Why are stock photo sites so useless for human interest stories?

As body image, sex, relationships and gender issues come to the fore, blogs and news sites are quitting stock photo providers such as Getty. The problem: most of the material there touching upon these matters are packed with stupid, stereotypical pantomime caricatures.

A woman holding a power drill looking confused. A woman on a beach in a skimpy bikini making a suggestive face. A woman sitting, in a wedding dress, on top of a groom, choking him. A woman with a fresh blowout and a face full of makeup doing crunches at the gym while grinning widely, clearly having the time of her life…

Frustration over how women in stock photography are portrayed has only been amplified in recent years; we've all seen The Hairpin's now-iconic photo essay Women Laughing Alone with Salad. These kinds of critiques have become commonplace as editors doing photo research for, say, a story about feminism can only find images of women in bad suits climbing ladders. But instead of waiting for stock photography companies to change their editorial policies — which some are indeed starting to do — sites like Bustle are taking matters into their own hands.

A big problem with stock art is the pervasive porn-style humor: a unfunny jokiness that seems intended to excuse what it is, but only makes it even less appropriate. Read the rest

Stock art junkies


Ethel, 31, is briefly distracted and confused by the presence of an observer. Drugs are not only debilitating, but so delicious that addicts will chew through syringes when injection becomes too time-consuming to satisfy their depraved urges.

FRACT is an increasingly popular street drug that causes its users to contemplate devastatingly complex math puzzles. Tina, 13, has been an addict for months. Here she struggles to determine whether, for any given integer a > 0, there are infinitely many primes p such that ap - 1 ≡ 1 (mod p2).

Though it has been reported that marijuana confers the power of levitation upon women, it is less widely understood that it causes hands to weigh as much as the sun, and may cause mascara to teleport to random locations upon the user's face.

Cornstarch is not the preferred drug of hardware store employees, but may be snorted should more desirable narcotics such as sawdust and portland cement be unavailable.

Astrological knowledge is essential in the drug "scene," as injections must be placed carefully upon meridians to ensure the efficacy of the delivered compound. Some users claims that there is no compelling scientific evidence for the existence of meridians and that drugs should be injected in patterns consistent with modern astronomical observations. Lena, 17, has stabbed the constellation of Cepheus in her forearm.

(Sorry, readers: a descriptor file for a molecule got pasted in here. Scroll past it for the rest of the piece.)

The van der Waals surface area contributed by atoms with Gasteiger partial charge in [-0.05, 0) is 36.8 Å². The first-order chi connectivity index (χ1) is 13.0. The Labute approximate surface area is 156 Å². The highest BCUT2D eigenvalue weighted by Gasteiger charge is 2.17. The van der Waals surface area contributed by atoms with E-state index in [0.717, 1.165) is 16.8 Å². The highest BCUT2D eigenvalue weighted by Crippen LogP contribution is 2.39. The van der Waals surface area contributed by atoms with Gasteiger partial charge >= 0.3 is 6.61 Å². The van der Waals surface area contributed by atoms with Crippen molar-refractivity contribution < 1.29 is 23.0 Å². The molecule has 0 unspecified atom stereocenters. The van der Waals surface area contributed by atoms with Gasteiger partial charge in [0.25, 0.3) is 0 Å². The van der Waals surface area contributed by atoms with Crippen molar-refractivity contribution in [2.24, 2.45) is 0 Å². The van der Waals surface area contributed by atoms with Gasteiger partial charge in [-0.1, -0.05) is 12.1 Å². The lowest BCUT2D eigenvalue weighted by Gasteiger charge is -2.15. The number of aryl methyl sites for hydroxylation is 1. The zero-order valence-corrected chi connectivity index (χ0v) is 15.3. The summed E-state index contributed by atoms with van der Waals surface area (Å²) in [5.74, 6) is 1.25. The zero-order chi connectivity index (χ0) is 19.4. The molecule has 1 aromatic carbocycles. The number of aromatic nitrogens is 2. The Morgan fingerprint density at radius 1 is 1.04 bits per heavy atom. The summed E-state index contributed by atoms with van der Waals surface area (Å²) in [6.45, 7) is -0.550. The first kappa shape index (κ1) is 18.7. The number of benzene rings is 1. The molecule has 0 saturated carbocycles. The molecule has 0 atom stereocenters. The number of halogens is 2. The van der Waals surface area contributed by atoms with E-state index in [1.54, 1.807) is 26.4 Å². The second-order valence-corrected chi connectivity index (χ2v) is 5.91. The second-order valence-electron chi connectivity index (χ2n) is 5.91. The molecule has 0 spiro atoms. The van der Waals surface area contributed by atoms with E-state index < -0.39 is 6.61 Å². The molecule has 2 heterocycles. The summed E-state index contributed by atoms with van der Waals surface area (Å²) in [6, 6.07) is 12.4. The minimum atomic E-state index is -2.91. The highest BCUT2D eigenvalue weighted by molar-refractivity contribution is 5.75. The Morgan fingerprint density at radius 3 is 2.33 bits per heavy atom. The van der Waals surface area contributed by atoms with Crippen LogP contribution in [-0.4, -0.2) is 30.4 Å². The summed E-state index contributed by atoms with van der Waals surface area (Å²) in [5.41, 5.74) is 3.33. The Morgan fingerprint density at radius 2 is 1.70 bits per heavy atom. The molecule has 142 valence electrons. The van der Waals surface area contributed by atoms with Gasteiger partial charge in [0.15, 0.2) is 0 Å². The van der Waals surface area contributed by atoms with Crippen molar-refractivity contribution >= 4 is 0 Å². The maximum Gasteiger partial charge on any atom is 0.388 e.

Though illegal for human consumption in almost all jurisdictions, most members of the United Nations have ratified the Convention on Undead Rights and now provide certified zombies with a specified weekly ration of cocaine. Read the rest

Plastic toys often used to illustrate Eurozone finance stories


Every editor has their favorite way to cheaply generate art for stories with no visual component. Arranging little plastic toys in a cute tableaux is among the classier alternatives to stock art—especially when it comes to the exciting world of international finance.

The current cover design theory at Bloomberg offers a particularly refined version of this school of imagery, unusually comfortable with the absurdity of trying to make this kind of journalism visually engaging.

Pictured above is a photo by Getty Images' Sean Gallup, an emerging master of the genre whose arrangements wed the same ironic self-awareness with genuine storytelling skill.

Hey, it beats the alternative: photos of coins. Read the rest

Women struggling to drink water

The Hairpin has a gallery of stock art of women who are unable to accurately pour water into their own mouths. Read the rest

How to Paint Shutterstock image #774846

Photo: Sascha Burkard. Top good result at you know where! Previously: Is this the new face of jazz or Getty Images stock photo #LS008662 [The Onion] Read the rest

Hacker stock art

.hackerage img {border:1px solid black;margin-top:10px;} All photos: Shutterstock and Reuters.

Problem: Until they're captured, alleged hackers don't make for stories with good art. But readers won't look at words unless they are immediately adjacent to pictures. Solution: stock art! I am delighted to report that there is an abundance of stock art geared toward illustrating news stories about cybercrime. Read the rest